HLB is a bacterial disease that attacks the vascular system of plants. It does not pose a threat to humans or animals. The Asian citrus psyllid can spread the bacteria as the pest feeds on citrus trees and other plants. Once a tree is infected, there is no cure; it typically declines and dies within a few years.
CDFA, in partnership with the USDA, local county agricultural commissioners and the citrus industry, continues to pursue a strategy of controlling the spread of the Asian citrus psyllids while researchers work to find a cure for the disease.
—California Department of Food and Agriculture
Over 20 new trees in Southern California have been confirmed HLB-positive. The new finds raise the total number of trees with huanglongbing disease found in California to around 100. All of the trees found in the state have been located in residential areas.
The Citrus Pest and Disease Prevention Program (CPDPP) issued a press release that stated 21 trees in Anaheim, and four trees in Pico Rivera tested HLB-positive. The CPDPP, a program of the California Department of Food and Agriculture (CDFA), stated the current quarantine in Southern California would be slightly expanded in Orange and Los Angeles Counties.
The new detections were found due to intensive surveying that's part of the response program. Highly trained crews sample trees where HLB-positive Asian citrus psyllids have been found. CDFA says their Sacramento facility can process 10,000 samples a month.
All of the detections in California have been residential trees. The CPDPP is currently running an outreach program that involves public service announcements, coordination with officials, and large public events in the quarantine area. The goal is to educate residents on the disease and the insect that spreads it. Go to the CPDPP website to find out more about the disease, insect, and quarantines.
Photo: HLB symptoms
It really has gotten out of hand - Hairy Fleabane and Horseweed which are both Conyza weed species that have run rampant this year because of the extra rain. It's also because they have become resistant to glyphosate herbicide. The problem has shown up all over the US and other parts of the world. Gradually as resistance has grown and their resistant fairy seeds have floated wherever the winds go, the weed is having a field day everywhere in your backyard, in your orchard, in the sidewalk. It's not just abandoned areas, but in actively managed areas where Cal Trans is doing its best.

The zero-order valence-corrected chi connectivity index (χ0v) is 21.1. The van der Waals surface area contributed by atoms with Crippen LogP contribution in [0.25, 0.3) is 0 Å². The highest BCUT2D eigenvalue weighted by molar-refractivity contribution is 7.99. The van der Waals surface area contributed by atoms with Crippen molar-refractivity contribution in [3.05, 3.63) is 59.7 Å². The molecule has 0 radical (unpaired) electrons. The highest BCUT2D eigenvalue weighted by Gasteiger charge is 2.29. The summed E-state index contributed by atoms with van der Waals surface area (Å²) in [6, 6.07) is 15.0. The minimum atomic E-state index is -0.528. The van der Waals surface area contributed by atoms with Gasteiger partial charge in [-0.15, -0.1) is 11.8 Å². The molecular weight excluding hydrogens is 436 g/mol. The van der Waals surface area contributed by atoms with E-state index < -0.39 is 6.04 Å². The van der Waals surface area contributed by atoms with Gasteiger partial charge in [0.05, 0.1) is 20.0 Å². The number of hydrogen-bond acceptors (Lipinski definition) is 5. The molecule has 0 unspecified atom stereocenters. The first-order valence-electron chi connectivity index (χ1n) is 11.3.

Citrus growers who have not used preemergents in years or never used them have turned to various cocktails to knock it out.
A good description of the biology and care of Conyza can be found at:
And we along with others have written about this problem in the past -
http://ucanr.edu/blogs/topics/index.cfm tagname=Conyza ,
But this year has been exceptional in the ubiquity of this plant. Something more than glyphosate is called for at this point. Glufosinate is a postemergent herbicide somewhat similar to glyphosate in name only and more expensive. It is a broadspectrum herbicide that is effective with thorough coverage on younger stages of conyza and other weeds. It will take some learning to get the best effect out of it. Citrus growers have been able to use it for several years now and have enjoyed its effectiveness. We are currently working on an IR-4 registration (http://ir4.rutgers.edu/) for avocados. It is currently not registered for use in avocado.
Mature avocados are pretty good about controlling any weeds in their own orchards through ground shading and self mulching, but conyza has become a problem in young orchards. And this new herbicide could help.
California citrus farmers have their ears perked for all news related to Asian citrus psyllid (ACP) and huanglongbing (HLB) disease, but the very latest advances have been available only in highly technical research journals, often by subscription only.
UC Cooperative Extension scientists are now translating the high science into readable summaries and posting them on a new website called Science for Citrus Health to inform farmers, the media and interested members of the public.
“The future of the California citrus depends on scientists finding a solution to this pest and disease before they destroy the industry,” said Beth Grafton-Cardwell, UC Cooperative Extension citrus entomology specialist. “Our farmers want to stay on top of all the efforts to stop this threat.”
Grafton-Cardwell and UC Cooperative Extension biotechnology specialist Peggy Lemaux are the two scientists behind the new website. When scientists make progress toward their goals, Grafton-Cardwell and Lemaux craft one-page summaries with graphics and pictures to provide readers with the basics.
For example, the website outlines scientific endeavors aimed at stopping the spread of huanglongbing disease by eliminating the psyllid's ability to transfer the bacterial infection. This section is titled NuPsyllid, and contains summaries of three research papers including one by UC Davis plant pathologist Bryce Falk.
Falk is collecting viruses found in Asian citrus psyllid; so far he has identified five. He is looking into the potential to utilize one of the viruses as is or modify one of the viruses to block the psyllid's ability to transmit the bacterium. For example, the virus might out compete the bacterium in the psyllid's body.
Another focus of the website is HLB early detection techniques (EDTs). If HLB-infected trees are found and destroyed before they show symptoms, ACP is less likely to spread the disease to other trees. EDT research described on the website includes efforts to detect subtle changes in the tree that take place soon after infection, such as alterations in the scents that waft from the tree (studied by UC Davis engineer Cristina Davis), changes in the proteins in the tree (studied by UC Davis food scientist Carolyn Slupsky) and starch accumulation in the leaves (studied by UC farm advisor Ali Pourreza).
As more research is published, more one-page descriptions will be added to the website. The website contains a feedback form to comment on the science and the summaries.
Photo: ACP traps